POST SUMMARY: Apps now represent 52% of time spent with digital media in the US, according to ComScore, up from 40% in early 2013. Yet most US smartphone owners download zero apps in a typical month, according to comScore’s new mobile app report. Are apps or mobile advertising right for pharma?
To understand the rising use of time spent on mobile devices look no further than Forrester’s segmentation of what people do online. Only 13% of users are creators, that is people who publish web pages or a BLOG or upload videos to sites like YouTube. For this segment a PC is best, but for the rest of users a tablet or smartphone is just fine.
When I get up in the morning I used to head over to my iMac to catch up on the days social media and news. Now I pick up my handy iPad and use apps like Zite and Facebook. When I have a client presentation, however, or want to do some online shopping I use my iMac exclusively. I like the bigger screen and the apps I use are better and faster on the iMac.
Now consider this (especially for the people who said the PC was dead, PC sales are up and tablet sales are “crashing.” Why? Because the market isx pretty well saturated and there is no reason to go out and purchase a new tablet every year or even every two years. Businesses and consumers alike are again purchasing PCs, and Mac sales are on the rise year-over-year.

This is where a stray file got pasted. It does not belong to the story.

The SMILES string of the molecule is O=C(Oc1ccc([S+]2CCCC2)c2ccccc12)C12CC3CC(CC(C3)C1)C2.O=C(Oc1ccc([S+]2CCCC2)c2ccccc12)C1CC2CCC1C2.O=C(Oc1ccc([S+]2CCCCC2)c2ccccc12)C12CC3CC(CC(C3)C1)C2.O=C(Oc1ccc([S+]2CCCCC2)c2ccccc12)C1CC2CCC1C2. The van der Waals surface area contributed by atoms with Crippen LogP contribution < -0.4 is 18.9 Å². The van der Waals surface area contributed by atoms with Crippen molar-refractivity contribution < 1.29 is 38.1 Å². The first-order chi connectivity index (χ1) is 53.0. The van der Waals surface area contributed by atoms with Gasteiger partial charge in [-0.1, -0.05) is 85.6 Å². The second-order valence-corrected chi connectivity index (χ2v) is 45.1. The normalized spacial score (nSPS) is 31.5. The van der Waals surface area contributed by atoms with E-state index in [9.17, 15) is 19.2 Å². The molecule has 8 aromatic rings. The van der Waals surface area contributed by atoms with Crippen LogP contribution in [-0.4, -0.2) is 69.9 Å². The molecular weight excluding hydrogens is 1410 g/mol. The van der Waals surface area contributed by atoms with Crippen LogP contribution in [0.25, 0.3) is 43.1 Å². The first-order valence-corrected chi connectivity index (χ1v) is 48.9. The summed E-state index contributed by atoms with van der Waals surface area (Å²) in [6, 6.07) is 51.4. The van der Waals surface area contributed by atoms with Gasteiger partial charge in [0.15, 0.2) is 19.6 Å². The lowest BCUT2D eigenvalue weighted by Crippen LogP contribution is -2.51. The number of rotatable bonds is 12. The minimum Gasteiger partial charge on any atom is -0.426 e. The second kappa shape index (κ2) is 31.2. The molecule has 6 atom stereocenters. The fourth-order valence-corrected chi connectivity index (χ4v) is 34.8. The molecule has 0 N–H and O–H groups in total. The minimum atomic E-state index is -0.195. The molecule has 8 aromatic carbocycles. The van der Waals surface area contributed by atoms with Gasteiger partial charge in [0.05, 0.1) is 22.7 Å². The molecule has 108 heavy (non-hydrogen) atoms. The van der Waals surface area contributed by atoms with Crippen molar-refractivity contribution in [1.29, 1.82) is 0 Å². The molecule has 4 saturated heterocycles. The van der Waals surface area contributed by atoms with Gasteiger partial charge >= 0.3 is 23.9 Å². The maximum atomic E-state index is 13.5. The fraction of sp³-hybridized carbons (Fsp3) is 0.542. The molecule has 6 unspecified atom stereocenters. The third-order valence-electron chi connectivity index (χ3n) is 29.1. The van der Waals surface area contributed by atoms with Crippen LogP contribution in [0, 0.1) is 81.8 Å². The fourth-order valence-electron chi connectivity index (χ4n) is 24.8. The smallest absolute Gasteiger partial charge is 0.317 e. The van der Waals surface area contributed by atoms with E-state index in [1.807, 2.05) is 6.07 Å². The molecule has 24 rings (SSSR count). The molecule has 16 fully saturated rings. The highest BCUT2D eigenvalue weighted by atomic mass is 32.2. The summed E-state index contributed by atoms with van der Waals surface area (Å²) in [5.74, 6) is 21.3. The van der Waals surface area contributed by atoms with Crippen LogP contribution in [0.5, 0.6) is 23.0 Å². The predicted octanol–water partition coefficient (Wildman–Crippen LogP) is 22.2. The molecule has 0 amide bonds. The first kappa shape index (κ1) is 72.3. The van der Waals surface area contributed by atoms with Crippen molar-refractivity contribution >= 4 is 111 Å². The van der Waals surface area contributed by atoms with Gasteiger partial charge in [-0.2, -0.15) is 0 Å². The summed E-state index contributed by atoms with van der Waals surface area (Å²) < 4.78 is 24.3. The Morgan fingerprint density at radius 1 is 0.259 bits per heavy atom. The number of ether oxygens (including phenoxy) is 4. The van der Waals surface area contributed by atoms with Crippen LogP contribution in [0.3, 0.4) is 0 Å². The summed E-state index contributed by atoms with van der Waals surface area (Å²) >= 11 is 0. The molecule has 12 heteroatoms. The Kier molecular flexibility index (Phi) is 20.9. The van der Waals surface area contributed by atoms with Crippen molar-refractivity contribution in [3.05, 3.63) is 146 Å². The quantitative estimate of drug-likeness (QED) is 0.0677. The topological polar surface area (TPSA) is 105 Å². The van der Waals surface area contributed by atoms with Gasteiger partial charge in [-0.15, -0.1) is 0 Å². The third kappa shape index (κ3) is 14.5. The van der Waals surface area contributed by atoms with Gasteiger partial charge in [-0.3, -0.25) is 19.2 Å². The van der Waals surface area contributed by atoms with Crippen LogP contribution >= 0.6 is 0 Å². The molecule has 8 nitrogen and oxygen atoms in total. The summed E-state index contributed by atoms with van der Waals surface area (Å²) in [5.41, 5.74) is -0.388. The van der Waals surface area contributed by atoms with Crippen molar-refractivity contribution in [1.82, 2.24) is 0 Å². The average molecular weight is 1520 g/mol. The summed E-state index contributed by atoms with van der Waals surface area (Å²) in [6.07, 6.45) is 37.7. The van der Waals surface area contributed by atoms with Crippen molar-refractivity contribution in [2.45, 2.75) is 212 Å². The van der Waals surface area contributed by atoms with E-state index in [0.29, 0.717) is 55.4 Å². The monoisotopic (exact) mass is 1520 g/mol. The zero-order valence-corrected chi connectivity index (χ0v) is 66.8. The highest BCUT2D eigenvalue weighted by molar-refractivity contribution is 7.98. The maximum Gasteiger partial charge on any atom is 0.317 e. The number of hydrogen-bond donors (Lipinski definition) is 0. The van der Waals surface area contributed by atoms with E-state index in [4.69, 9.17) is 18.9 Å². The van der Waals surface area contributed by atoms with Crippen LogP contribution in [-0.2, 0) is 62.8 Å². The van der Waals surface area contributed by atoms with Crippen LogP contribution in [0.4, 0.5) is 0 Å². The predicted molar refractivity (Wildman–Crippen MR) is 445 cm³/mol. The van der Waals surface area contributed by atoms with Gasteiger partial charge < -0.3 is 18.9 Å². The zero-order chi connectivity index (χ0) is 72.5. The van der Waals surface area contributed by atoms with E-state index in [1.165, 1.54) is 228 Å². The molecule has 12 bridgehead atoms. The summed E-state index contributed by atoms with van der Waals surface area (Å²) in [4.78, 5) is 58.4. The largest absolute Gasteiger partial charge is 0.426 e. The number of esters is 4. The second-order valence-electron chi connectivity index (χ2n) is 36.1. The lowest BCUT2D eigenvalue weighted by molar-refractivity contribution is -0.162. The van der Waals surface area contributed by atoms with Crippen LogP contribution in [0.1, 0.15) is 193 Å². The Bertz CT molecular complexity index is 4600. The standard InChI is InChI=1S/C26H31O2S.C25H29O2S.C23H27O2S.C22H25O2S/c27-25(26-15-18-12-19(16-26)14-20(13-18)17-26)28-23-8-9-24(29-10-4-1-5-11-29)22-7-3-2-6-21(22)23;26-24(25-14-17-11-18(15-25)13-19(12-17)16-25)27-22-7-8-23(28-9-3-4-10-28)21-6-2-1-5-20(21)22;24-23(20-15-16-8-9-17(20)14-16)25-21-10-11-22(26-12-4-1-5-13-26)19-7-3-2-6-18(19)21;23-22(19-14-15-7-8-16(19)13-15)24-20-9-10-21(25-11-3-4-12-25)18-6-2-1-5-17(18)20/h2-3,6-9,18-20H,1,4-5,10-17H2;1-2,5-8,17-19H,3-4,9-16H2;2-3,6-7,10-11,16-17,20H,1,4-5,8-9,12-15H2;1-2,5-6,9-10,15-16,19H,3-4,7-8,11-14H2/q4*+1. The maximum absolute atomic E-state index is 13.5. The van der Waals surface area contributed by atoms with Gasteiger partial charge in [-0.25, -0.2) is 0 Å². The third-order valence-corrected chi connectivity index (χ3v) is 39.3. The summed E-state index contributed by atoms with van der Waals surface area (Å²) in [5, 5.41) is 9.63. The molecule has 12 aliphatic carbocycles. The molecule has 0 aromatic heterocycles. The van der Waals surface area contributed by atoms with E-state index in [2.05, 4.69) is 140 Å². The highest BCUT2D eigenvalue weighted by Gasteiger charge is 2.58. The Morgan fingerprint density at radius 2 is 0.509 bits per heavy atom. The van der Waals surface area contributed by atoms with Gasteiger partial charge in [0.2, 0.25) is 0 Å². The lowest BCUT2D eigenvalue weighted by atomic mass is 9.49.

Now if you look at the Comscore’s data you’ll see that most time spent on apps is with social media and games. Does this present an opportunity for advertisers? The answer is yes and no.
First, let’s make clear that a lot of people who use smartphones don’t like ads when they are online. Remember, they are paying for time and data use and having ads that interrupt them is, to them, very “uncool’. But there are exceptions. Within the Facebook page feed, for example, there are paid advertisers, but in order to be successful the ads have to be relevant and captivating. In other words, they have to be tested and optimized. This requires more money and right now can pharma really invest more money into an unproven ROI channel? Then there is the issue of fair balance but that can be overcome with disease state ads like the ones that are running for COPD.com.
So what’s the solution? Well, I’m a big believer is a lot of research to get an in depth understanding of your audience. That means testing concepts and continually optimizing the message and delivery. It means having an agency that can do it right rather than one that just does it because a marketing director wanted to do it. I can’t think of anything more personally invasive, for example, than having an ad for a new MS treatment pop up on an MS patients Facebook feed.
The other bit of data that is missing here is that the online experience with smartphones and tablets is very different. In my opinion they should be separated because users often have the option to access full versions of brand websites rather than just mobile versions.
Finally pharma marketers need to understand why people are coming to their product websites. Is it, for example, to get safety information for an Rx they received or to learn more about the product to consider it as a treatment option? Each has very different informational needs.
The bottom line is that we can’t get up with just numbers. We need a better understanding of why and how before we can integrate DTC channels.